Article by Marie Stirling. Edited by Linley Wareham. Research by Ellie Veryard.
‘You see, Baldrik, in order to prevent war in Europe, two superblocks developed: us, the French and the Russians on one side, and the Germans and Austro-Hungary on the other. The idea was to have two vast opposing armies, each acting as the other’s deterrent. That way there could never be a war’.
A failure by any to have watched Blackadder has a tendency to make me exclaim disbelieving or run for my DVD selection for an enforced marathon. The widely watched series combines a supreme script, a fantastic cast and, of course, a comedic look back on Britain’s past. From a historical perspective it is of course prone to comic exaggeration and severe license with the truth. Still it is not completely farcical as this article will aim to show, though my ultimate advice would be just enjoy it.
The Blackadder series first aired in 1983 with Rowan Atkinson taking the part of Blackadder and Tony Robinson the part of his servant Baldrik. Through the four series Blackadder progresses from the Duke of Edinburgh in 1485 to Lord Blackadder under Queen Elizabeth and a butler for Hugh Laurie’s Prince Regent complete in regency dress. The fourth series or ‘Blackadder goes Forth’, the subject of our attention, is set in the trenches with the long suffering Blackadder serving as Captain with his ever faithful, if not generally useless Private Baldrik. The six episodes are filled with priceless moments from Hugh Laurie playing drag in the troop’s variety show to sitting in no man’s land painting pictures of the Germans.
Blackadder, however, does not entirely dwell in the realms of fiction. Comic turns are accompanied by references to factual events, for example Blackadder reminisces on the football match between the Germans and the English, which occurred during Christmas in 1914. While this was not an official truce and fighting did continue in some parts, there is evidence of a football match, while other festivities such as carol singing were recorded in the regimental records of the 133rd Saxon Regiment and in a letter to The Times. Other events are covered, such as the Russian peace in 1917 and the arrival of the Americans. Leaders of the British army were also mentioned and camoied, for example Field Marshal Haig, the commander of the army, as the title of this article notes.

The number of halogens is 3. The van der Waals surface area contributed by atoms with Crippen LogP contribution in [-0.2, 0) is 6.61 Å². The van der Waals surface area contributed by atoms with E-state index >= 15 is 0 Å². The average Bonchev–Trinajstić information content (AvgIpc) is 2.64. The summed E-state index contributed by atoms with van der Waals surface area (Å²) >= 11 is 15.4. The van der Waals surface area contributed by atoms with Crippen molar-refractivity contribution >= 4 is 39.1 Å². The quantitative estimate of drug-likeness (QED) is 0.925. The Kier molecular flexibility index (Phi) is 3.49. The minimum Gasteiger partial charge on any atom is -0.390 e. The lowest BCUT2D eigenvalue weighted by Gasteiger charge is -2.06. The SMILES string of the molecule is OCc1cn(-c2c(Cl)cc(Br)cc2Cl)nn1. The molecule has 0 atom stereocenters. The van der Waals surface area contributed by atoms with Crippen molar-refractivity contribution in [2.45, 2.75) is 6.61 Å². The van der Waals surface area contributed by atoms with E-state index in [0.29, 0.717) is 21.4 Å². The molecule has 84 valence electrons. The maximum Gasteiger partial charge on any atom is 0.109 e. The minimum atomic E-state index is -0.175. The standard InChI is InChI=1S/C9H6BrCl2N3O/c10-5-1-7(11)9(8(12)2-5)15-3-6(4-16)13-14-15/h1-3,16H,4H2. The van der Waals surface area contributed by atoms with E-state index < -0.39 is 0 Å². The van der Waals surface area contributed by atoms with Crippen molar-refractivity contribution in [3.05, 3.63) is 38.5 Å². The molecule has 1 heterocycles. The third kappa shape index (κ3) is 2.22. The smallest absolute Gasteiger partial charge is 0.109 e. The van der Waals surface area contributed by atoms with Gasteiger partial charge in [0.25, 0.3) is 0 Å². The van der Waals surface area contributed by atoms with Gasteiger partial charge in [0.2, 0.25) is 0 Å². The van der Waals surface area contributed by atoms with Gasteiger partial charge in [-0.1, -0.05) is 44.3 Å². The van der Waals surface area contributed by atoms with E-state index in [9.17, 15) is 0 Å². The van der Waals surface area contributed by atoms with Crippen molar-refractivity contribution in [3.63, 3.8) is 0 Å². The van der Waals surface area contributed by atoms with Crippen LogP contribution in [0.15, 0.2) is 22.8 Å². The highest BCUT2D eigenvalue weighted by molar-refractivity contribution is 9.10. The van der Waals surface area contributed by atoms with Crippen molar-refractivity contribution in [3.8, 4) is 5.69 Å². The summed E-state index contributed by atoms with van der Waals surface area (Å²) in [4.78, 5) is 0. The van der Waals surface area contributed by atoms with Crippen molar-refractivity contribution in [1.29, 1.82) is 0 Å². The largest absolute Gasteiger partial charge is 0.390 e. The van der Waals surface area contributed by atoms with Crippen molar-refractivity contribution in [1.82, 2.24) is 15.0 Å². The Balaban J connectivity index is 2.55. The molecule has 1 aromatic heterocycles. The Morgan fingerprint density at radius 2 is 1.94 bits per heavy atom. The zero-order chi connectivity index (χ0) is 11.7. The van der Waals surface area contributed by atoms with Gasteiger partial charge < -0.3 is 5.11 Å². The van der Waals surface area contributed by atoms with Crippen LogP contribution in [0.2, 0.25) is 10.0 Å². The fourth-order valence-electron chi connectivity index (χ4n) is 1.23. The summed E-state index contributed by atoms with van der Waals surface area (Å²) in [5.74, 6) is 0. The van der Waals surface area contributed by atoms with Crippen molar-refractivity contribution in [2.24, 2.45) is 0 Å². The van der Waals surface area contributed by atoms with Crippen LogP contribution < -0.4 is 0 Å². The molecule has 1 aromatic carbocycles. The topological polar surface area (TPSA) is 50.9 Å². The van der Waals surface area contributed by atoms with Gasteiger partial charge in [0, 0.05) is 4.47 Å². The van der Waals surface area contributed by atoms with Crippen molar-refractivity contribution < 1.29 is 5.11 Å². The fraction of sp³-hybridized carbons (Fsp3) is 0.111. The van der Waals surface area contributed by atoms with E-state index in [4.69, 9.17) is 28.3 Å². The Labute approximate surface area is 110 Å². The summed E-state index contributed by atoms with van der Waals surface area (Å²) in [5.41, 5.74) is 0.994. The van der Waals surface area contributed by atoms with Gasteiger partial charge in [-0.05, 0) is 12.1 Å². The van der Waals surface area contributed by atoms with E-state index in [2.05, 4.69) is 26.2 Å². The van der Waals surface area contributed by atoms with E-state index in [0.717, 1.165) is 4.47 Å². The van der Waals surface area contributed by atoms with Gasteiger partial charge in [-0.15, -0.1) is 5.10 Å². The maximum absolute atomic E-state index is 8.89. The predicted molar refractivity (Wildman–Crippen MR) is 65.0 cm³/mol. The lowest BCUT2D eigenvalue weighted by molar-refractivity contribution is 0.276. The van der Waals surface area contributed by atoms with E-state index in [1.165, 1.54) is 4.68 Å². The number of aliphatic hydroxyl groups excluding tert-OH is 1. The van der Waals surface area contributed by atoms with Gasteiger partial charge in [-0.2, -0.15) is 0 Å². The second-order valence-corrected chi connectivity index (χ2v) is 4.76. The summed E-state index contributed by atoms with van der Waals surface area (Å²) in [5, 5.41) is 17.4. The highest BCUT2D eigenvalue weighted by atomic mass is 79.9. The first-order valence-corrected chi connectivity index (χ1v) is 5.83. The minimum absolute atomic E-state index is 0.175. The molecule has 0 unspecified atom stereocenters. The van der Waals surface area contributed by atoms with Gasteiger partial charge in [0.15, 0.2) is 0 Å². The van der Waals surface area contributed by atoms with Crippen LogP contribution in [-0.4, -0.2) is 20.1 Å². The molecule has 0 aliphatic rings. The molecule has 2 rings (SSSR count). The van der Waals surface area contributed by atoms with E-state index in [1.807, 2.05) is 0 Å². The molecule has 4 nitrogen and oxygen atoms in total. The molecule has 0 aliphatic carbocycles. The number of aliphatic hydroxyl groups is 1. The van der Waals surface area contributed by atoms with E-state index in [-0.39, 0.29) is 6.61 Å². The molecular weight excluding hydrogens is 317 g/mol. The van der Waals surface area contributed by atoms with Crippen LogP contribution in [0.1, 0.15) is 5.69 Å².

Further Blackadder portrayal of the trenches can be regarded as giving a general idea, if not wholly accurate idea of the conditions in which soldiers lived. It stays true to Siegfried Sassoon, the war poet’s line that the average soldier spent his time ‘in trenches, cowed and glum, with crumps and lice and lack of rum’. For example, while the cooking was not quite as disgusting as Baldrik’s
(a feast of dog droppings in glue passed off as Filet Mignon with Sauce Béarnaise and cream custard straight from the cats mouth),
soldiers could expect to eat bread made from turnips and pea soup with lumps of horse meat. The clash of the classes at the time is also played superbly between Blackadder, a captain who worked his way up through the ranks and his lieutenant, George, a proud member of Cambridge Trinity College tiddlywinks club, or the ‘Trinity Tiddlers’. Other cultural references appear, such as the popularity of Charlie Chaplin.
Still the emphasis on comedy does mean that one should emphasise caution. Further Blackadder relies rather too much on the old adage of ‘lions led by donkeys’. Not only does Blackadder have to endure the leadership of the incompetent General Melchett but the series frequently plays on Haig’s ‘Butcher of the Somme’ title, in one scene Haig is shown to kill his attacking toy soldiers in one ferocious hand sweep. Further if one was to take Blackadder literally then one would leave under the impression that the war was started by an Archduke shooting an ostrich in Hungry…
Perhaps it would be best to see Blackadder as an example of popular history on the war. It emphasises the bad conditions, lack of good leadership and the general confusion behind the reason for war, all popular stereotypes held then and today. The joke about an ostrich shows that it is fact the pointlessness of the war which has become the joke. From an historical perspective this could be a danger but I believe that it can still be used as a teaching aid as it is possible to glean much from this period between the laughs and stereotypes. Like the popular children’s show Horrible Histories it presents a parody of history but one very much worth watching.
Despite being shot the Blackadder pilot has never been shown in the United Kingdom
Blackadder Back and Forth, shown at the millennium dome in 2000 included cameo appearances from Colin Firth and Kate Moss and features Blackadder and Baldrick travelling through history in a time-machine they believed unable to work.